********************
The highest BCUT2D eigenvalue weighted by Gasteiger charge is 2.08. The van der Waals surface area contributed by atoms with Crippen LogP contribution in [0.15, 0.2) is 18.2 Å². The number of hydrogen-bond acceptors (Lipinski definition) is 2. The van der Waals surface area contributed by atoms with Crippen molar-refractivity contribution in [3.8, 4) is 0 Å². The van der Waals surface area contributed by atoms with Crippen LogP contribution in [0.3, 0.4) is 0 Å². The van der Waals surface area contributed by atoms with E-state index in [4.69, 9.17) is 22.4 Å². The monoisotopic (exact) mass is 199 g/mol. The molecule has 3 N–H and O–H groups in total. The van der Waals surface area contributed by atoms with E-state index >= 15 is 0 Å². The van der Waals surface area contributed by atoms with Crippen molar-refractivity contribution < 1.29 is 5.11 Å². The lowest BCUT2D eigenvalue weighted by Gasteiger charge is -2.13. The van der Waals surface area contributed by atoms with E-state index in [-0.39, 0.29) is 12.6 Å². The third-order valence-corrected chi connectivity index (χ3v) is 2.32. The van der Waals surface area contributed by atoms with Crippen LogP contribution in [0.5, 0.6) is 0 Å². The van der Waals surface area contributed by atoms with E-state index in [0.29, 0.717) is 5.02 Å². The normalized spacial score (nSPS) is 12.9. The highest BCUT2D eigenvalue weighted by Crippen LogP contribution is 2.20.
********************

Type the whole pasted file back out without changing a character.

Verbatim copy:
The highest BCUT2D eigenvalue weighted by Gasteiger charge is 2.08. The van der Waals surface area contributed by atoms with Crippen LogP contribution in [0.15, 0.2) is 18.2 Å². The number of hydrogen-bond acceptors (Lipinski definition) is 2. The van der Waals surface area contributed by atoms with Crippen molar-refractivity contribution in [3.8, 4) is 0 Å². The van der Waals surface area contributed by atoms with Crippen LogP contribution in [0.3, 0.4) is 0 Å². The van der Waals surface area contributed by atoms with E-state index in [4.69, 9.17) is 22.4 Å². The monoisotopic (exact) mass is 199 g/mol. The molecule has 3 N–H and O–H groups in total. The van der Waals surface area contributed by atoms with E-state index >= 15 is 0 Å². The van der Waals surface area contributed by atoms with Crippen molar-refractivity contribution < 1.29 is 5.11 Å². The lowest BCUT2D eigenvalue weighted by Gasteiger charge is -2.13. The van der Waals surface area contributed by atoms with E-state index in [-0.39, 0.29) is 12.6 Å². The third-order valence-corrected chi connectivity index (χ3v) is 2.32. The van der Waals surface area contributed by atoms with Crippen LogP contribution in [0.5, 0.6) is 0 Å². The van der Waals surface area contributed by atoms with E-state index in [0.29, 0.717) is 5.02 Å². The normalized spacial score (nSPS) is 12.9. The highest BCUT2D eigenvalue weighted by Crippen LogP contribution is 2.20.